The Scandal of Child Poverty in Modern Britain

By Peter Mills MA PhD.



In the Victorian Era countless children lived in dire poverty. Writer Charles Dickens was so disgusted with the uncaring social politics of his day that he wrote novels spotlighting the plight of the poor, especially the children of the poor. Stories such as “Oliver Twist” were based on a background of fact and began to open the eyes of the privileged classes to the appalling conditions in which the underprivileged existed.

Progress in safeguarding underprivileged British children was horribly slow but nevertheless plodded on, under the encouragement of many enlightened humanitarian thinkers and activists.

Unfortunately, it is a true saying that “history repeats itself”. Britain under the Labour and Tory administrations of the last twenty years or so has regressed back to the days of working-class poverty, illness, malnutrition, starvation and death. Before I can be accused of exaggeration, distorted views or “spouting Nationalist propaganda”, allow me to submit the following facts for consideration. If you have not already heard or read these facts in the news, they may come as a bit of a shock to you.

There are now officially 3.6 million children living in poverty in Britain. The number is growing. A report compiled by the National Children’s Bureau shows that “…the inequality and disadvantage suffered by poorer children 50 years ago still persists today” (1).

The Social Mobility and Child Poverty Commission, the Chairman of which is a former Health Secretary (Alan Milburn), has lambasted the present Tory government (the risible Lib Dems can be entirely ignored, as the Prime Minister ignores them) for the pathetic inadequacy of its child poverty strategy which has no possibility of working.

The government’s “Child Poverty Promise” to reduce the number of British children who live in poverty to 10% within ten years from 2010 has been branded as “doomed to failure” by a report from the charity. (2).

Alan Milburn is quoted as stating that government policies for dealing with increasing levels of child poverty in Britain “…falls far short of what is needed…” and are “…a farce…” with current research demonstrating that “…the gap between the objective of making child poverty history and the reality is becoming ever wider…”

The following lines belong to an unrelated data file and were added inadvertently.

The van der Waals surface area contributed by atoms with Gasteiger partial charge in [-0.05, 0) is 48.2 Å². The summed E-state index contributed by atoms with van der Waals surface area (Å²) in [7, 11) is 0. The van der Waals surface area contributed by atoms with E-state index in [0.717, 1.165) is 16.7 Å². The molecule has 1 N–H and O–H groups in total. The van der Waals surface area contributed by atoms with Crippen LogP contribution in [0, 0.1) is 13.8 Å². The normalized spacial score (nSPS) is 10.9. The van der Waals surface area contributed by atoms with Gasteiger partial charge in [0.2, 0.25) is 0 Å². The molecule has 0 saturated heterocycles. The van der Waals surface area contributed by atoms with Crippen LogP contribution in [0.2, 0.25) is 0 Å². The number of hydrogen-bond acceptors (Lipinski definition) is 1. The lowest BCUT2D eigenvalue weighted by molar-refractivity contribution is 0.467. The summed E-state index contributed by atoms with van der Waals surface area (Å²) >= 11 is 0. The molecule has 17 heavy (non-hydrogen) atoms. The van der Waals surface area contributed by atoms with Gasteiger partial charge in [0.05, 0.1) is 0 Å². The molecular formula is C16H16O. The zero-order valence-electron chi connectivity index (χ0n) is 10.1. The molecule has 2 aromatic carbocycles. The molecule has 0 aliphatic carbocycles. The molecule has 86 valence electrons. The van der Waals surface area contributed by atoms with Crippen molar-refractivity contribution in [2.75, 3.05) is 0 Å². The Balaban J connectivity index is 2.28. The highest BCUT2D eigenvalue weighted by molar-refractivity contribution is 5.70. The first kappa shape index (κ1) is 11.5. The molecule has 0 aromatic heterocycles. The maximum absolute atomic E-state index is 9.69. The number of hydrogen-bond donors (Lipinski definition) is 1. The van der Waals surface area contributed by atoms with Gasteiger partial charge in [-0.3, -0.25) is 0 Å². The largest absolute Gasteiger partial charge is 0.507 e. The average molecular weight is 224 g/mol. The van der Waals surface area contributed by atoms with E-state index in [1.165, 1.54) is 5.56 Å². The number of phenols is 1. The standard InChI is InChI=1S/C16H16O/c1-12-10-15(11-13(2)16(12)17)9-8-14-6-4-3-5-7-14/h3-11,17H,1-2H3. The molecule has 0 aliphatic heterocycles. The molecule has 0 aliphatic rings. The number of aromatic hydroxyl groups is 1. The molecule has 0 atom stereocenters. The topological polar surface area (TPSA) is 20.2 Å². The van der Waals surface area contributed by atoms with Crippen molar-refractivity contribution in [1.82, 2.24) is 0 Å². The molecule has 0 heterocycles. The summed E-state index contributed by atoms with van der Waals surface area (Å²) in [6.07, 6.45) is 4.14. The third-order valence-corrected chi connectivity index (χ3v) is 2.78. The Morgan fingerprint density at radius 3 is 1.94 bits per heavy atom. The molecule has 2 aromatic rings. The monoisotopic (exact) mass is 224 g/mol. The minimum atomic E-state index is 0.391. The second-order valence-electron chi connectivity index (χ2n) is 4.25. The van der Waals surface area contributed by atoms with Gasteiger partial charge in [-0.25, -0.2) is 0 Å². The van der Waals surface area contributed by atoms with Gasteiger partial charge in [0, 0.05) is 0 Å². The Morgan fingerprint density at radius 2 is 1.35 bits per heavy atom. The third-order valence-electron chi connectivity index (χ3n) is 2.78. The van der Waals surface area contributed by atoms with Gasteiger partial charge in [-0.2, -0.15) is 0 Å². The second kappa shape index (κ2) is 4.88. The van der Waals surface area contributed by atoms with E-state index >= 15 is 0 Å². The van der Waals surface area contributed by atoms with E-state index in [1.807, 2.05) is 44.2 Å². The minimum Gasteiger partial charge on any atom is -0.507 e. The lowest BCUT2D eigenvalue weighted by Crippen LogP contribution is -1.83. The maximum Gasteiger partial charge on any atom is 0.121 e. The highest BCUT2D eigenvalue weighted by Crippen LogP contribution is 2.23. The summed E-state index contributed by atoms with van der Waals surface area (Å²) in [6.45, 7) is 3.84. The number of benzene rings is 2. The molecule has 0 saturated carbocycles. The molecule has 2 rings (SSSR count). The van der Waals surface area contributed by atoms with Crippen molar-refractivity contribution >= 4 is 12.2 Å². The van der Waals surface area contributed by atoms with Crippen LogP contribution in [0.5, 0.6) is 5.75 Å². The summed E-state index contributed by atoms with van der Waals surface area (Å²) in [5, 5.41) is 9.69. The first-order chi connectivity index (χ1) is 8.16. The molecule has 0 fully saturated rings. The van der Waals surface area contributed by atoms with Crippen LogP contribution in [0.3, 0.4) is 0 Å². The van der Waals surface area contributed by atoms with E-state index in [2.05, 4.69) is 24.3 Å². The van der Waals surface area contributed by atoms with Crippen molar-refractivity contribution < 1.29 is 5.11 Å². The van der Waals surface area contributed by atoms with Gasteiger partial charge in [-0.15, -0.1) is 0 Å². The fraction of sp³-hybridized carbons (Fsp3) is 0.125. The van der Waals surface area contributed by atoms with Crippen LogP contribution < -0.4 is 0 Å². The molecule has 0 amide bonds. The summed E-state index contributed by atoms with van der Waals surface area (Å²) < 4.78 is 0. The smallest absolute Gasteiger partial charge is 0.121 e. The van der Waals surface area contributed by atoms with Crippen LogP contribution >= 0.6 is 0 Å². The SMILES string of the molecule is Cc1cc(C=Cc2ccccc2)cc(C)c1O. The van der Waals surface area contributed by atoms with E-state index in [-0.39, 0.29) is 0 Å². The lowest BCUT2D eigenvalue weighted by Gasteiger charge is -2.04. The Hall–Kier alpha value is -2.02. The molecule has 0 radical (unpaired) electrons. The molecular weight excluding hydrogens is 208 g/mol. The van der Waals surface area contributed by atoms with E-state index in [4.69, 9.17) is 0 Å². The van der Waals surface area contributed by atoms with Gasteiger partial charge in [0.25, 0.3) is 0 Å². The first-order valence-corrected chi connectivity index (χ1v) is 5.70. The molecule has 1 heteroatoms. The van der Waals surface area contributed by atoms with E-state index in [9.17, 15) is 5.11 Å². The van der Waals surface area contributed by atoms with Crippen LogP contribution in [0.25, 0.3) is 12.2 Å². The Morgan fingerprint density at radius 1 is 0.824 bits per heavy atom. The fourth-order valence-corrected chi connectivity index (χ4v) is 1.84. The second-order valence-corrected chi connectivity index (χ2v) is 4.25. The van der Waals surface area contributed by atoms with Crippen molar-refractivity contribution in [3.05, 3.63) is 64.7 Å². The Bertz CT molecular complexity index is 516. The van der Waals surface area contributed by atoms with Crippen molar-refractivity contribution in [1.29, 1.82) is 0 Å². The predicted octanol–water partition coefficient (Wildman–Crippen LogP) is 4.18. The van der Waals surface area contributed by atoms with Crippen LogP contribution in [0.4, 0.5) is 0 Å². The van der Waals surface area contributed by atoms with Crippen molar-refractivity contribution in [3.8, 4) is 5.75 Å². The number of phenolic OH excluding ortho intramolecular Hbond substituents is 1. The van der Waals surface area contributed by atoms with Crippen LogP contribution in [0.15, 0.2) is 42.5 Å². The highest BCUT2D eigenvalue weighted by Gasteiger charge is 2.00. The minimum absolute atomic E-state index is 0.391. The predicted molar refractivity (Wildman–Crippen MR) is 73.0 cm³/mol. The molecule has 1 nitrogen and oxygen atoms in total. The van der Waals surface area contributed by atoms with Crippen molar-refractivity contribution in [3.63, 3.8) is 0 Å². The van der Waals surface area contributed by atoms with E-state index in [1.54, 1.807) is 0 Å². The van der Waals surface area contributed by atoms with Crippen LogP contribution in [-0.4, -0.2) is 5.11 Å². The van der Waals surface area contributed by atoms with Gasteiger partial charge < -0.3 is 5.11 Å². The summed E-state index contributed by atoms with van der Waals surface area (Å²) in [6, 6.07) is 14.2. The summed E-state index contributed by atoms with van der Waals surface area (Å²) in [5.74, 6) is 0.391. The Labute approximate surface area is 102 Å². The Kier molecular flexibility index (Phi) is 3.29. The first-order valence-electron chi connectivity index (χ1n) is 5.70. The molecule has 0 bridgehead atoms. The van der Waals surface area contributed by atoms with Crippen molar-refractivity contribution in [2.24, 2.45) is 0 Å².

Alison Garnham of the Child Poverty Action Group has perfectly summed up the cause and effect of the failure of government policies on poverty in Britain, stating: “…It’s not fair to punish millions of families with children for an economic crisis caused by the banks!” (3)

The report by the charity also blames the government for not taking into account in its projected figures the dramatic surge of national poverty resulting from its own savage and unscrupulous welfare cuts, which are penalizing the innocent as well as the guilty, and probably more of the innocent than the guilty.

Mr. Milburn has also exposed the damning fact that the government’s main procedure for reducing child poverty is to invent increasingly devious methods of massaging the figures in order to disguise the real truth. It seems that the government’s “Angel of Death” – otherwise known as Iain Duncan Smith the Work and Pensions Secretary – has suggested the child poverty figures will look much better if estimates of a child’s poverty status include having access to a good education, a “decent” home and a stable family (with the government, of course, deciding what a good education, a “decent” home and a stable family should consist of). One cannot help but wonder what planet Iain Duncan Smith lives on – it is certainly not the planet Reality! (4)

If you are disturbed during the night by a distant scraping noise, it is probably Charles Dickens turning in his grave!



1. http://www.presstv.ir/detail/2013/08/25/320480/uk-child-poverty-hits-36-million/

2: http://www.bbc.co.uk/news/uk-politics-26362035

3. http://www.bbc.co.uk/news/education-27734513

4. http://sparaszczukster.wordpress.com/2013/08/25/duncan-smith-wants-to-change-the-legal-definition-of-child-poverty-so-he-can-eradicate-it-in-time-for-the-election/


6 thoughts on “HISTORY REPEATS

  1. I really think it’s quite ludicrous to compare Victorian poverty with today.

    It’s certainly true that all too many children are fed appalling diets and are grossly overweight but that’s hardly due to poverty. I don’t notice children in ragged clothes or rickets lately either.